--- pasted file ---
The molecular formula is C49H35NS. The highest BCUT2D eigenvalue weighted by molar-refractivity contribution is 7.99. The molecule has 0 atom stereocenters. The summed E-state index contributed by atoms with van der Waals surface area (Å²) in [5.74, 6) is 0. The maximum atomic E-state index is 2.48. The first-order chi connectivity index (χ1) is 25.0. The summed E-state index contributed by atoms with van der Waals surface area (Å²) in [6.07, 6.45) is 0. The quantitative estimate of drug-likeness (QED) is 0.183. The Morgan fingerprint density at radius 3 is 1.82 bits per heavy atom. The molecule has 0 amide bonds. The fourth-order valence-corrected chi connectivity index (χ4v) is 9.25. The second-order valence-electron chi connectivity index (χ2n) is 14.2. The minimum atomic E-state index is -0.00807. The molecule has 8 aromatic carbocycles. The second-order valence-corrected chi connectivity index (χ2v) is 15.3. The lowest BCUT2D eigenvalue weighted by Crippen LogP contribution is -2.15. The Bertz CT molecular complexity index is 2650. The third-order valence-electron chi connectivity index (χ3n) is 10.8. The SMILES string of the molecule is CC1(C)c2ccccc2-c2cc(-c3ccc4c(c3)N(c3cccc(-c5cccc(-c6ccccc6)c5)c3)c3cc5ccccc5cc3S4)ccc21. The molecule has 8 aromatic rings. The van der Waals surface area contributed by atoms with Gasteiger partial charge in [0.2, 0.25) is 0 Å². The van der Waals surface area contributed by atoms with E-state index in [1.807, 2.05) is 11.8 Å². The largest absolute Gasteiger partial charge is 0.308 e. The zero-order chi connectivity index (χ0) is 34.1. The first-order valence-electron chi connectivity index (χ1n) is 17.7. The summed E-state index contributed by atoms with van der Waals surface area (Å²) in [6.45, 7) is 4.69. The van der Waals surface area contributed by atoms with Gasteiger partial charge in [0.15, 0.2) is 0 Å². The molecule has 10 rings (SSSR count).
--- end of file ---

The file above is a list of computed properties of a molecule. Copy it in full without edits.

The molecular formula is C49H35NS. The highest BCUT2D eigenvalue weighted by molar-refractivity contribution is 7.99. The molecule has 0 atom stereocenters. The summed E-state index contributed by atoms with van der Waals surface area (Å²) in [5.74, 6) is 0. The maximum atomic E-state index is 2.48. The first-order chi connectivity index (χ1) is 25.0. The summed E-state index contributed by atoms with van der Waals surface area (Å²) in [6.07, 6.45) is 0. The quantitative estimate of drug-likeness (QED) is 0.183. The Morgan fingerprint density at radius 3 is 1.82 bits per heavy atom. The molecule has 0 amide bonds. The fourth-order valence-corrected chi connectivity index (χ4v) is 9.25. The second-order valence-electron chi connectivity index (χ2n) is 14.2. The minimum atomic E-state index is -0.00807. The molecule has 8 aromatic carbocycles. The second-order valence-corrected chi connectivity index (χ2v) is 15.3. The lowest BCUT2D eigenvalue weighted by Crippen LogP contribution is -2.15. The Bertz CT molecular complexity index is 2650. The third-order valence-electron chi connectivity index (χ3n) is 10.8. The SMILES string of the molecule is CC1(C)c2ccccc2-c2cc(-c3ccc4c(c3)N(c3cccc(-c5cccc(-c6ccccc6)c5)c3)c3cc5ccccc5cc3S4)ccc21. The molecule has 8 aromatic rings. The van der Waals surface area contributed by atoms with Gasteiger partial charge in [0.2, 0.25) is 0 Å². The van der Waals surface area contributed by atoms with E-state index in [1.807, 2.05) is 11.8 Å². The largest absolute Gasteiger partial charge is 0.308 e. The zero-order chi connectivity index (χ0) is 34.1. The first-order valence-electron chi connectivity index (χ1n) is 17.7. The summed E-state index contributed by atoms with van der Waals surface area (Å²) in [6.45, 7) is 4.69. The van der Waals surface area contributed by atoms with Gasteiger partial charge in [0.15, 0.2) is 0 Å². The molecule has 10 rings (SSSR count).